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Hello and welcome to Kids' Runes! My name is Jordsvin. I thought that meant "Groundhog" when I picked it for my Heathen name. It really means "Aardvark" but that's OK! You might have seen me at Trothmoot sometime! I'm the guy that runs and plays a lot with you young folks there. I like joining in the fun.
Last year, while I was on vacation, I finished a series on runes for grownups. Then I got to thinking: I'd never seen anything on runes for kids! I've decided to do something about that. It's going to be fun, I think. I hope you'll join me for a journey through the runes! We'll travel thousands of years and through the Nine Worlds, but we won't be gone for too long!
The first time I ever saw the runes I was about ten or eleven. They were in an encyclopedia. I thought they looked pretty cool. I liked Vikings and I knew they used runes to write their language, Old Norse. It is still spoken, almost unchanged, in Iceland. The Anglo-Saxons also used runes to write their language, Old English, before they had the alphabet that we use today. Although Old English turned into Middle English and then into the English we speak now, we can still write our language in runes!
The second time I saw them I was a teenager. They were in the book The Hobbit by J. R. R. Tolkien. It was a fun book. I read all four in the series. They made three cartoon movies out of them, and soon there will be a big movie! Tolkien got a lot of his words and ideas from Norse mythology! I started to learn to read the runes to figure out things in his books' illustrations. Eventually I got pretty good at it.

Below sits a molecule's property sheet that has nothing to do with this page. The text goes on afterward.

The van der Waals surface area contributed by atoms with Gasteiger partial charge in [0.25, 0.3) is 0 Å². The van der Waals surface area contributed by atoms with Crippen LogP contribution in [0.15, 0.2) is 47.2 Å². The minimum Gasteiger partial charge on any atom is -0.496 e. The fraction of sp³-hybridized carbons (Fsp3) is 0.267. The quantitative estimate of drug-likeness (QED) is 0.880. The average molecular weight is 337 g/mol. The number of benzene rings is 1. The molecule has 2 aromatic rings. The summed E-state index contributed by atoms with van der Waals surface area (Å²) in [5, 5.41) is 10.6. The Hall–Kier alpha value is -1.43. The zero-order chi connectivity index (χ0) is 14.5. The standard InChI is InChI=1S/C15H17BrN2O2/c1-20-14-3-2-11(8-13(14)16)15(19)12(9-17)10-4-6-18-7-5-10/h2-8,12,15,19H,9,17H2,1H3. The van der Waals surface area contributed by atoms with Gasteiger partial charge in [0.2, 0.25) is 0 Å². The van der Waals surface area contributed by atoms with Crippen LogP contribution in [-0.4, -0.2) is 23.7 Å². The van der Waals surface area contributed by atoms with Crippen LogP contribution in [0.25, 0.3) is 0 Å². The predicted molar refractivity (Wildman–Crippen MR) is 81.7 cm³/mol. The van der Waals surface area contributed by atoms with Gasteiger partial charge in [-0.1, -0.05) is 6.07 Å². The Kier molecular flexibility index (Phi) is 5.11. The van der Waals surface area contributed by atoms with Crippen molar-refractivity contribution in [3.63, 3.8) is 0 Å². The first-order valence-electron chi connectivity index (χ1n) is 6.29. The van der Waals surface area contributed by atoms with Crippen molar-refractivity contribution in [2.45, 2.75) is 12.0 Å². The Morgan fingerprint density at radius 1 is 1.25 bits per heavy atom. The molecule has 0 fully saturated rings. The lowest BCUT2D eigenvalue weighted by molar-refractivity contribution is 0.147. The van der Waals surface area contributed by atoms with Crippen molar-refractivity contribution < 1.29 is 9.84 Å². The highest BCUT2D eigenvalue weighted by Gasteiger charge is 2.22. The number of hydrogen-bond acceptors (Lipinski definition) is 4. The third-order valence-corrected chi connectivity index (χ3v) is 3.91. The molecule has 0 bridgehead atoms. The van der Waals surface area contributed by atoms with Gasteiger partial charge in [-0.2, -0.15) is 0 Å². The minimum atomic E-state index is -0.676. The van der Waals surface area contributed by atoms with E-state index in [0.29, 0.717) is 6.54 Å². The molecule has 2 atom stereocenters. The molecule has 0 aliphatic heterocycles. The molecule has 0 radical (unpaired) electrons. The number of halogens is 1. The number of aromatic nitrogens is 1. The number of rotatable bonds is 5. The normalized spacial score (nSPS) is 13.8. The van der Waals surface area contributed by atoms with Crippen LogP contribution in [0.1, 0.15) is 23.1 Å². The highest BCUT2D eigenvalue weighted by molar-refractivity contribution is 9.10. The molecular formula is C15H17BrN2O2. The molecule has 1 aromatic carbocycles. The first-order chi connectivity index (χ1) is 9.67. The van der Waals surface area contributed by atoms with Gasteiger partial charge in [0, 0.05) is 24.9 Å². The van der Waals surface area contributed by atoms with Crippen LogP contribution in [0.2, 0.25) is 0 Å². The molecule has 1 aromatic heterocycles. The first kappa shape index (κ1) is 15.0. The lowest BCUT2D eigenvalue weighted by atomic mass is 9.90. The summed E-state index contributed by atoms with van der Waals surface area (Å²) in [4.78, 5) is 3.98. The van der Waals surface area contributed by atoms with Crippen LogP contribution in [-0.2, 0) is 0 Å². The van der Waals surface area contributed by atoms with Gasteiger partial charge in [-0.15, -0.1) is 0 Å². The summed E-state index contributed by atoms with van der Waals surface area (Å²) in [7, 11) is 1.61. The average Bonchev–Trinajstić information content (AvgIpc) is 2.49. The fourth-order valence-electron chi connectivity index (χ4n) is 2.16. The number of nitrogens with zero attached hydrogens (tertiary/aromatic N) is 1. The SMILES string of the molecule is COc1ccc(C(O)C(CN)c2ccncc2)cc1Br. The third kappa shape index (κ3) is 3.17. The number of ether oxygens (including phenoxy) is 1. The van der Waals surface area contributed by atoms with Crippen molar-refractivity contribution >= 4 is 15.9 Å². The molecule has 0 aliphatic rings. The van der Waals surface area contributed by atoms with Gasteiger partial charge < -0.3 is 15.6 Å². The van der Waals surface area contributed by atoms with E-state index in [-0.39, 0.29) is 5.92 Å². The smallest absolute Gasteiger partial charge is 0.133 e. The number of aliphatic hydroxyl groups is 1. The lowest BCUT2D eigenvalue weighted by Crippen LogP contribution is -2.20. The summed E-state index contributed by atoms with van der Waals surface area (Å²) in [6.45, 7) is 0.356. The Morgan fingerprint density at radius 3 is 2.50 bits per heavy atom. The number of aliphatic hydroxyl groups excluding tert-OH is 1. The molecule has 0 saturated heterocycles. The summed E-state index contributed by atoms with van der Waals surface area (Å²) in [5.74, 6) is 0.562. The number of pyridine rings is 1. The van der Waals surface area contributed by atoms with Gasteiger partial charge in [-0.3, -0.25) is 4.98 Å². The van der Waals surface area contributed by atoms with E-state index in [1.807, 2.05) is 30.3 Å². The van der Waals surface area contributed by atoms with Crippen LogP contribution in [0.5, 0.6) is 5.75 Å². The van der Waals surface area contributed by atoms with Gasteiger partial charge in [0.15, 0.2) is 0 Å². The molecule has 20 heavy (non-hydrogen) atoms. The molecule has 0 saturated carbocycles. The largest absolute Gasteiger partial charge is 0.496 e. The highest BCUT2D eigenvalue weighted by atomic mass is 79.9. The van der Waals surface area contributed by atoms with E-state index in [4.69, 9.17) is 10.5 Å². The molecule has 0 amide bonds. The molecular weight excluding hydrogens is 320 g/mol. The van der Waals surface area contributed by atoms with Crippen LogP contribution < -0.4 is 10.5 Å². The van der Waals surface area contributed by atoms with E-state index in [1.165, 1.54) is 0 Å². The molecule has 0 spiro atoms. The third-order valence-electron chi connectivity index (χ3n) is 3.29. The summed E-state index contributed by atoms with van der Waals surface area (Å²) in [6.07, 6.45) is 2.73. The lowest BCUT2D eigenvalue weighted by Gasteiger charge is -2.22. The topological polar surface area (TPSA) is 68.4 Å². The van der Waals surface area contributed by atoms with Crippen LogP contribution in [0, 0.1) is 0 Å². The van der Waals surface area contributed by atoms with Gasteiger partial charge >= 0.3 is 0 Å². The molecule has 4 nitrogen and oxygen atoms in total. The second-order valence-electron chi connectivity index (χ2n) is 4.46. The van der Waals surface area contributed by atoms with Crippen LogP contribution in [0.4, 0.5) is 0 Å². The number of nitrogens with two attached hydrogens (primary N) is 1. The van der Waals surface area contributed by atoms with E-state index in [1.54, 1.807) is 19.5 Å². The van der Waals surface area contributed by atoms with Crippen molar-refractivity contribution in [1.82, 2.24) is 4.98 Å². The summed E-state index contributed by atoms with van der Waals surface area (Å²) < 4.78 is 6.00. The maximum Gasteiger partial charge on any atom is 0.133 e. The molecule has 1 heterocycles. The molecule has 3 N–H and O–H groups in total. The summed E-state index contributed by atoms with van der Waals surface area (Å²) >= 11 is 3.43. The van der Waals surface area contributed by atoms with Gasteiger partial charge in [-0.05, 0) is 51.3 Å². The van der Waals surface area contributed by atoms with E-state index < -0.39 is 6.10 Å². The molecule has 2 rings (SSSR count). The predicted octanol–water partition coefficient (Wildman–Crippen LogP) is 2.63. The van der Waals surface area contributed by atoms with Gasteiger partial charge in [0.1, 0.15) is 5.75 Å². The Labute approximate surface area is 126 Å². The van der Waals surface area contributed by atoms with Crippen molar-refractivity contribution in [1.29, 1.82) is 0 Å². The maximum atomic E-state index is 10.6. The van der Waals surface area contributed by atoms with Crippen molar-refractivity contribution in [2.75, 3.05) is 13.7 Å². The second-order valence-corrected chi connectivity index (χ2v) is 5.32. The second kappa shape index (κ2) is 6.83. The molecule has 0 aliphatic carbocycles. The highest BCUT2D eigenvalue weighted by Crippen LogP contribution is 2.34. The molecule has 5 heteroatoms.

Then I started writing notes to myself in them. Runes make a great secret code. I found out that one of my friends knew them too, so we wrote things to each other in runes! Much later I started to do rune readings and rune magic. But first things first!
What are runes? Well, they're an alphabet! However, they not only have different shapes and different names from the "ABC's;" they are in a different order, too! The runic "alphabet" is called a "futhark," (pronounced FOO-thark) after the first six letters, which in the "regular" alphabet, which came to us from the Romans, would be "F-U-TH-A-R-K" (TH is a separate letter in the futhark).
The names of the first six runes are Fehu, Uruz, Thurisaz, Ansuz, Raidho, and Kenaz. There are eighteen more runes after that for a total of twenty-four (or "four-and-twenty," just like the blackbirds baked in a pie)! The runes we'll be having fun with are called the "Elder Futhark," and are the oldest form of the runes that we have.
When we ask the question, "Where did runes come from?" we get more than one answer. Some people think they came from the Greek alphabet, or the Roman one, or maybe from the North Italian alphabet, almost forgotten today, which was used about two thousand years ago in, you guessed it, northern Italy. It's hard to be sure. All those alphabets were somewhat similar to each other.
There is a myth that Odin hung on Yggdrasil, the World Tree, for nine nights, pierced with a spear, to win the runes. Then he shared them with others. While the story about the Greeks and Romans and their alphabets speaks to our heads, Odin's sacrifice speaks to our hearts and our imaginations. So, both can be true, but in different ways!
Well, that's enough for the history lesson! Time to tell stories, take trips, and have fun!
last modified 07/21/2003